I'd love to hear comments from our Harriet bloggers and readers on Ben Ehrenreich's "The Long Goodbye," his epic, beautifully written piece on the work and life of the late Frank Stanford, up now on the Foundation site.


Traveling from Stanford's Arkansas haunts to Yale's rare-book library, Ehrenreich carves out a gripping story: of Stanford's formative years ("The beginning was a hole," E. writes) and obsession with death, the hard-to-find oeuvre and the massive The Battlefield Where the Moon Says I Love You ("like the lost text of some esoteric faith"), his suicide and his lingering myth.
(The PF archive now has a meaty selection of Stanford poems, so you can experience them firsthand.)

Originally Published: January 21st, 2008

Ed Park is the author of the novel Personal Days (Random House, 2008) and a founding editor of The Believer. His work most recently appears in Bound to Last: 30 Writers on Their Most Cherished Book (Da Capo). He blogs at The Dizzies.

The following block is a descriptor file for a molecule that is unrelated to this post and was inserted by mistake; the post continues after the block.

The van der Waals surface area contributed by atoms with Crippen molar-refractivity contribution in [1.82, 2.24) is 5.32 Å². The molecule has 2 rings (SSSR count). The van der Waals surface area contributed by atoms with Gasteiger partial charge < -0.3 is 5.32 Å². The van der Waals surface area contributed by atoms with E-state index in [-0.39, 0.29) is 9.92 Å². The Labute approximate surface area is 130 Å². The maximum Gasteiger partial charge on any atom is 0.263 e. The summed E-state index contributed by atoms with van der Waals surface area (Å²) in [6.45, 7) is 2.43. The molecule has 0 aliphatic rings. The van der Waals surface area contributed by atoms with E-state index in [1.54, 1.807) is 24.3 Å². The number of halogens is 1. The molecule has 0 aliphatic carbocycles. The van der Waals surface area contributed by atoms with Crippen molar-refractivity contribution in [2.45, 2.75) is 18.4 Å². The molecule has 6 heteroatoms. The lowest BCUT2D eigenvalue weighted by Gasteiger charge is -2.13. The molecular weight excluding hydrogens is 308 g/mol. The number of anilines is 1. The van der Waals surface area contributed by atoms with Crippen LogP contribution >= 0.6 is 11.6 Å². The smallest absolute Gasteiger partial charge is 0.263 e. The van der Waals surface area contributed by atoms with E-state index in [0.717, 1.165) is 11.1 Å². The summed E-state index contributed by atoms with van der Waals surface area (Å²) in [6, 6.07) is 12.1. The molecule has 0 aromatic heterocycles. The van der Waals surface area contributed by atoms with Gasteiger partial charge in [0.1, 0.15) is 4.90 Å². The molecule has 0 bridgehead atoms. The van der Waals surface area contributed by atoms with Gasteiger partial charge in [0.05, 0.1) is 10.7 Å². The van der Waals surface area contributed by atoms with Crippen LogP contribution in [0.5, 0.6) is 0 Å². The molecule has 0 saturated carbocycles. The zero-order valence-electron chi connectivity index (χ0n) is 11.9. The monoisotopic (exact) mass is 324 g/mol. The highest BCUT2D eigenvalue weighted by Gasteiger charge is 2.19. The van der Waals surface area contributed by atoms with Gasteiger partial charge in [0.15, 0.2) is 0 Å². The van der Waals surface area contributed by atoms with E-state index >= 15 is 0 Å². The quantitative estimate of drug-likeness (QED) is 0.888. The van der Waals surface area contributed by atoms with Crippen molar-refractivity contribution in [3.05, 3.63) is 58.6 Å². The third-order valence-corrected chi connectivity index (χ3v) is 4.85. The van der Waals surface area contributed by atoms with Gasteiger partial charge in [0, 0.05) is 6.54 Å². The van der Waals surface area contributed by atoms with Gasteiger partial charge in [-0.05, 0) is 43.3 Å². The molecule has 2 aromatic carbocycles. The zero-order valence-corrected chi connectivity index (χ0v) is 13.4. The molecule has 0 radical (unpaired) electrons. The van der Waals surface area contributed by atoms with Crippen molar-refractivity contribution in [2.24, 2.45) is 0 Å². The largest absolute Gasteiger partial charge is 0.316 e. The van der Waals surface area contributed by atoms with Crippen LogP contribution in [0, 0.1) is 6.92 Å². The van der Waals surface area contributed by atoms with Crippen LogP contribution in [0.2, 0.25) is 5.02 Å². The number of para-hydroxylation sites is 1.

1. January 21, 2008
     capps

    I posted a comment at the end of the article. Speaking of haunts, I've been haunted by this piece ever since I read it. I've not read such a well researched, deeply felt, painfully smart article--in such gorgeous language to boot--about a poet in a long time. I already cared about this poet, and can't say thanks enough for featuring this article. The writing is so careful and thorough and exquisite, and makes me want to seek out not only more of Stanford's work, but Ehrenreich's novels as well. Thanks Ben, Thanks PF.

  2. January 21, 2008
     Sheryl Luna

    Thanks for pointing out this terrific article. I also commented on it.